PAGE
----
Administrators in research have selected for certain traits in scientists. Certainly it is desirable to measure accomplishments. This has been done for number of papers and grants awarded. However two questions arise. First, are there undesirable indirect effects from this selection? Second, how divergent is this selection from selection in the policy arena, and how would such a divergence influence scientists working with policy makers?

No doubt there are other forces that cause disciplinary fragmentation, but there has been a proliferation of journals and symposia, associations and subdisciplinary communities. This is good for publication records, but difficult to individuals who want to keep up with or synthesize science findings. In terms of worldview, there tends to be some “disciplinary drift” as well.

Each scientific discipline contains the paradox that the more the circumstances are controlled to get accurate data, the less relevant the answer is to the real world. Science used to depend for its legitimacy on designed experiments, which could be replicated and tested. As issues like global climate change come under scrutiny, however, or even evolution, it is recognized that in most cases rerunning the clock is not possible, and even if it were, stochastic forces might lead to a variety of possible outcomes. Therefore, as problems get more complex, science grows less “scientific.” We depend more and more on a given scientific community, rather than reproducibility, to determine what is good science and bad science. But as disciplines splinter and recombine, the scientific communities may be mixing values and science in varying proportions with unquestioned approaches and unstated assumptions and paradigms. Thus in today’s complex world, there may be ultimately no quality control on this science.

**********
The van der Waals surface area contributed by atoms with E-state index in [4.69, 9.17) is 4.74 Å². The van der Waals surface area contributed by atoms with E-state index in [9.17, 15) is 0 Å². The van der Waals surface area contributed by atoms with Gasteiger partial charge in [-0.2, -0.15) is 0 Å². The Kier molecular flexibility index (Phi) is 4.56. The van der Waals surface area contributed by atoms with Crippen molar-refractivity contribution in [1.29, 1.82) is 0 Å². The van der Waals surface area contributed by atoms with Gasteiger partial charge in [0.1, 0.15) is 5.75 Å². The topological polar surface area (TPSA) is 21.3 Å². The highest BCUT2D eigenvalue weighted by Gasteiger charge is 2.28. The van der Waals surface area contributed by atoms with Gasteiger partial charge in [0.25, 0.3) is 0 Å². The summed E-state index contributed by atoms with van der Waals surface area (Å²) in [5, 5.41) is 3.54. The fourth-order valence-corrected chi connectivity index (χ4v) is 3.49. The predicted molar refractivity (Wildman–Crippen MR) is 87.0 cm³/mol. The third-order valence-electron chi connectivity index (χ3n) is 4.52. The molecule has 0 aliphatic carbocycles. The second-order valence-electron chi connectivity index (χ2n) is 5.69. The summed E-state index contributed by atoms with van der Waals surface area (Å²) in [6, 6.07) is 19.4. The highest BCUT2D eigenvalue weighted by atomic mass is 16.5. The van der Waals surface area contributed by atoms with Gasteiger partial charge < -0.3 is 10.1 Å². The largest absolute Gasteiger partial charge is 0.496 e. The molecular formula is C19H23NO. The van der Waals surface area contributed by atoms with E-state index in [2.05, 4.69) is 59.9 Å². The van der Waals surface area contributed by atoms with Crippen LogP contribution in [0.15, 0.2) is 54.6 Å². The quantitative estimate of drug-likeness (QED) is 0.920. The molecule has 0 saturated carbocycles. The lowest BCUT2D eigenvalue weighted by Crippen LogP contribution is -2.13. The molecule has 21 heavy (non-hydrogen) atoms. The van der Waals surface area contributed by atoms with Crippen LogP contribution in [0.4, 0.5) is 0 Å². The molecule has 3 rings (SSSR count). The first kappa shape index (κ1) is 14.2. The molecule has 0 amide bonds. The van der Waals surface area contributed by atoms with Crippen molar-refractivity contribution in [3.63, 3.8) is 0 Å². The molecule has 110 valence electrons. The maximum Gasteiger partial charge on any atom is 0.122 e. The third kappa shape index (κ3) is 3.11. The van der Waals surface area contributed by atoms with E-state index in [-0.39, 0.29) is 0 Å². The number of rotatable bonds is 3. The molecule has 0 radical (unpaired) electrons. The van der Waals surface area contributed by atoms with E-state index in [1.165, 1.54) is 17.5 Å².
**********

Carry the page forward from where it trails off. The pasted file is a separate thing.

In addition, focusing on the production of publications as an organizational target plus disciplinary drift can have the effect of scientists amplifying minor discoveries or reinventing what is commonly known in another discipline. There is also a tendency to make the simple arcane and esoteric so that it appears that the discovery is important. In policy, citizens and their predilections are the key. In research, both citizens and practitioners are often left out of decisions and not the target of communication. This is a major difference between the two worlds.